The despots of the Middle East have, believes Roger Cohen, "depended on a readiness to terrorize and torture" their own people, funded and supported by our governments he might have added. The "extremism and violence" of the Arab world's security forces – in Palestine, they are supported financially by "foreign aid" from Britain as part of our contribution towards "state building" – is preferable to democratically arrived at "Islamism", according to that far from neutral assessment by the Observer journalist and western governments.

In Palestine, the people don't have "legitimate demands", they have legal rights, but "western governments [are] protecting their own interests" by supporting the Israeli regime which suppresses the people of the occupied West Bank and Gaza Strip with a brutal military occupation in collaboration with the western-backed Palestinian Authority in Ramallah. What is playing out in Egypt is just part of the whole game played by nation states in which human lives are the pawns to be sacrificed to protect national interests and allow political nonentities in places like Cairo and Ramallah to amass personal fortunes as the favoured few corrupt lackeys of western paymasters.

America's responsibility for the failure of Arab states "has been significant" according to Roger Cohen: "America has preferred the stable despot to the Islamist risk of democracy." Saddam Hussain was one such despot who was the west's man until he outlived his usefulness and we all know where that led. Cohen says that this western policy has been followed even though "the only likely remedy to the seductive illusion of political Islamism is the responsibility of government". Seductive illusion or not, the reality is that, to the shame of western democracies, a democratically-elected movement like Hamas was not given the opportunity to govern under anything remotely like normal circumstances, so we do not know if they can perform or not. People who cry wolf about Islamists base it on conjecture or the actions of a relatively few extremists; is democracy condemned because of the actions of the USA? Not only is it still the only state ever to use nuclear weapons against fellow human beings, but it's also guilty of using chemical weapons which killed and maimed millions in south-east Asia, and pursuing a policy in Iraq which led to the deaths of more than half-a-million children, a price which was "worth it", according to the then Secretary of State Madeline Albright. Nevertheless, western journalists and politicians, none of them particularly neutral in this respect, continue with their mantra of "Islamists bad, secular despots not so bad" and few question its veracity.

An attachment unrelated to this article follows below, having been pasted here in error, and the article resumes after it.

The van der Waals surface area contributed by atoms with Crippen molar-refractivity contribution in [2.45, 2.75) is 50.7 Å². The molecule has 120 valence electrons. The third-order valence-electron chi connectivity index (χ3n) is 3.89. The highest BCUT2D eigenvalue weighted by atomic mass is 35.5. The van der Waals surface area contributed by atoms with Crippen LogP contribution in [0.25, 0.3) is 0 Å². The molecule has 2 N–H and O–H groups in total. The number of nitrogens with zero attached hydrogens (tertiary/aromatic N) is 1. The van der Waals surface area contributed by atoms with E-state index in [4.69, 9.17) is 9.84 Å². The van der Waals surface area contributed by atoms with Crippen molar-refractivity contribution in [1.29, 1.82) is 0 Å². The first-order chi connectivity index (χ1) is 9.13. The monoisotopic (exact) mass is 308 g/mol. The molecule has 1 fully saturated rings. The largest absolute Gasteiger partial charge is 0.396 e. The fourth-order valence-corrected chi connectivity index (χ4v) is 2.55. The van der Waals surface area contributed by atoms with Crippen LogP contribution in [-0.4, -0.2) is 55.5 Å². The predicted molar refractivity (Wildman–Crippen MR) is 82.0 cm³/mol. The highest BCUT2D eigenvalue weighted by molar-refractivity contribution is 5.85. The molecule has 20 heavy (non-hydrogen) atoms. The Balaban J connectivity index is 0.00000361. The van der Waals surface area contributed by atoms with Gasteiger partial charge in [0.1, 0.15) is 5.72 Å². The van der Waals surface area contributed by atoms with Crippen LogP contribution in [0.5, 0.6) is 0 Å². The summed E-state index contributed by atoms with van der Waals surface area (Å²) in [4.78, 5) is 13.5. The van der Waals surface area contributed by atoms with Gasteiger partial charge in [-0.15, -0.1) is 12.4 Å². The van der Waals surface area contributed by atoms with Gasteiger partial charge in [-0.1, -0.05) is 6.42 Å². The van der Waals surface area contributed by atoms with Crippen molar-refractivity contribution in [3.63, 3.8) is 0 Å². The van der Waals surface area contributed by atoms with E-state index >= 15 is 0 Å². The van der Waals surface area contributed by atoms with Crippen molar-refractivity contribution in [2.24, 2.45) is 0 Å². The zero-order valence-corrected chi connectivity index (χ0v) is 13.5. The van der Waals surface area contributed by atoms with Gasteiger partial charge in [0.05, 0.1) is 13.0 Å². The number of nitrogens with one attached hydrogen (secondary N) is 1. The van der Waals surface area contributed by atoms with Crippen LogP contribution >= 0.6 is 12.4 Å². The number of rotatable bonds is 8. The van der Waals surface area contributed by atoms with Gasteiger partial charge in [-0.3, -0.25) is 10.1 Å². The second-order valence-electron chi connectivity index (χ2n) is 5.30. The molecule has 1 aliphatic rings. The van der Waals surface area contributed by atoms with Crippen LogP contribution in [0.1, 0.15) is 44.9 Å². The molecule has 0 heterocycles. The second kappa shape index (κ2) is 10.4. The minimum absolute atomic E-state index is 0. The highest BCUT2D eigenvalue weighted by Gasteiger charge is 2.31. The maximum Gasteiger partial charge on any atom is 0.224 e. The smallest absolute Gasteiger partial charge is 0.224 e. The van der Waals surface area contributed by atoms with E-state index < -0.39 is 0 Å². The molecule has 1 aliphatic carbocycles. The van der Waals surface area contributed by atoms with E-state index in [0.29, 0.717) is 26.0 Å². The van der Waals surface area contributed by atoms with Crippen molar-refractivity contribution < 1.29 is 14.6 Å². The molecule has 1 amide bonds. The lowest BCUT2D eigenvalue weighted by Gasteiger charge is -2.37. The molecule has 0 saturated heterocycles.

As the west prevaricates, Cohen reminds us that "you can't be a little bit democratic any more than you can be a little bit pregnant". Nor, he adds, can you deal with the Middle East with "facile terrorist designations" for Islamist groups as they are clearly "self-defeating and inadequate". He cites Sinn Fein in Northern Ireland as an example of having to move beyond such designations if peace is truly the objective. Failure to act, he concludes, adds up to "Western double-standards in the supposed interest of Arab stability". Peace and justice in the Middle East is, of course, an illusion; it has never been Israel's aim nor has it been that of the countries which support the Zionist state. Control over the masses and the oil they are sitting on is the objective; if peace and justice is achieved in the process, fair enough; if not, it's no big deal, as long as we have the oil and Israel can be the cuckoo in the nest turfing out indigenous upstarts who think they have rights in and over their own land.

Which brings me back to my main question: whose national security concerns or national interests are paramount in the Middle East? If the governments of the west really expect us to believe that they care an iota about the people on the streets of Cairo, they need to put aside the double-standards and hypocrisy that have guided their foreign policy in the region for more than half-a-century and put the interests of the people first and foremost in their dealings with Hosni Mubarak, the Palestinian Authority and all of the other puppet regimes across the Middle East, including the government of Israel. Anything less and we will have more "ossified, repressive, nepotistic [and] corrupt systems" propping up western and Israeli interests. In the long run, that serves nobody's interests, never mind "ours".

The views expressed in this article belong to the author and do not necessarily reflect the editorial policy of Middle East Monitor.